Informality and Development
We establish five facts about the informal economy in developing countries. First, it is huge, reaching about half of the total in the poorest countries. Second, it has extremely low productivity compared to the formal economy: informal firms are typically small, inefficient, and run by poorly educated entrepreneurs. Third, although avoidance of taxes and regulations is an important reason for informality, the productivity of informal firms is too low for them to thrive in the formal sector. Lowering registration costs neither brings many informal firms into the formal sector, nor unleashes economic growth. Fourth, the informal economy is largely disconnected from the formal economy. Informal firms rarely transition to formality, and continue their existence, often for years or even decades, without much growth or improvement. Fifth, as countries grow and develop, the informal economy eventually shrinks, and the formal economy comes to dominate economic life. These five facts are most consistent with dual models of informality and economic development.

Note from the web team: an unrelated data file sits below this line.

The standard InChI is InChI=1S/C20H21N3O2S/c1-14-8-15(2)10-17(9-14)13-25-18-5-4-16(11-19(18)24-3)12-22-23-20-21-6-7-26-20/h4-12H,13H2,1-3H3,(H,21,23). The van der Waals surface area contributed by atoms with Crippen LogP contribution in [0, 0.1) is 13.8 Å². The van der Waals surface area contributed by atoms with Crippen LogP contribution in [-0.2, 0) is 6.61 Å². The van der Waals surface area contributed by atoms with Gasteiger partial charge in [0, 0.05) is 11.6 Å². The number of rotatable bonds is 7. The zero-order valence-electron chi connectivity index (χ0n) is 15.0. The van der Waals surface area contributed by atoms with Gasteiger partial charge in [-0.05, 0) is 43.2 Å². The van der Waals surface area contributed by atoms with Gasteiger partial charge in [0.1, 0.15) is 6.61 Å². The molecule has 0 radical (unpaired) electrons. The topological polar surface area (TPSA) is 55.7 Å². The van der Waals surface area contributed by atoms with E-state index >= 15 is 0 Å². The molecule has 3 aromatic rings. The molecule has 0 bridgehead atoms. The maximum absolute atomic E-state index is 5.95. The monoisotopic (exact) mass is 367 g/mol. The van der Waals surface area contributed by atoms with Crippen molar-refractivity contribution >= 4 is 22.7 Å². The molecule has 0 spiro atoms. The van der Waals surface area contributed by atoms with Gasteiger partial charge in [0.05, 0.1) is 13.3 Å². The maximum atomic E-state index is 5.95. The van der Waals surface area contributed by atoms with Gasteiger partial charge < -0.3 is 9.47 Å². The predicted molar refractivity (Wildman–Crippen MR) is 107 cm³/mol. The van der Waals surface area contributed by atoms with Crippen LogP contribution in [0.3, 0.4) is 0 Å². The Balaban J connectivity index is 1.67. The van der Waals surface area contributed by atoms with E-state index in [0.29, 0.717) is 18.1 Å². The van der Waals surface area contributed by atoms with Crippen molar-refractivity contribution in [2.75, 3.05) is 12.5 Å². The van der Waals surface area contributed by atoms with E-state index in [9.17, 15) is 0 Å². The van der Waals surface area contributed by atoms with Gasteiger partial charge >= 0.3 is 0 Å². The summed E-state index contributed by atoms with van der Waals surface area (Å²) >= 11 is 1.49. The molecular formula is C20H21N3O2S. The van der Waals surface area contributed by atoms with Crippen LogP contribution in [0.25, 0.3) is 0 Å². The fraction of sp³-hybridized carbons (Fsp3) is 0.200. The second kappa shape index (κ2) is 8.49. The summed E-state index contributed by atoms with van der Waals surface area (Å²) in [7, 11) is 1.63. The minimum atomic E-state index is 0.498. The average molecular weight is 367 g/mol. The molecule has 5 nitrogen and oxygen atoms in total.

|Date of creation:||2014|
|Publication status:||Published in Journal of Economic Perspectives|
|Contact details of provider:|| Postal: Littauer Center, Cambridge, MA 02138|
Web page: http://www.economics.harvard.edu/
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- Erik Hurst & Benjamin Wild Pugsley, 2011.
"What do Small Businesses Do?,"
Brookings Papers on Economic Activity,
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- Erik Hurst & Benjamin Wild Pugsley, 2011. "What Do Small Businesses Do?," NBER Working Papers 17041, National Bureau of Economic Research, Inc.
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- de Mel, Suresh & McKenzie, David & Woodruff, Christopher, 2012. "The demand for, and consequences of, formalization among informal firms in Sri Lanka," Policy Research Working Paper Series 5991, The World Bank.
- de Mel, Suresh & McKenzie, David & Woodruff, Christopher, 2012. "The Demand for, and Consequences of, Formalization among Informal Firms in Sri Lanka," IZA Discussion Papers 6442, Institute for the Study of Labor (IZA).
- Rauch, James E., 1991. "Modelling the informal sector formally," Journal of Development Economics, Elsevier, vol. 35(1), pages 33-47, January. Full references (including those not matched with items on IDEAS)
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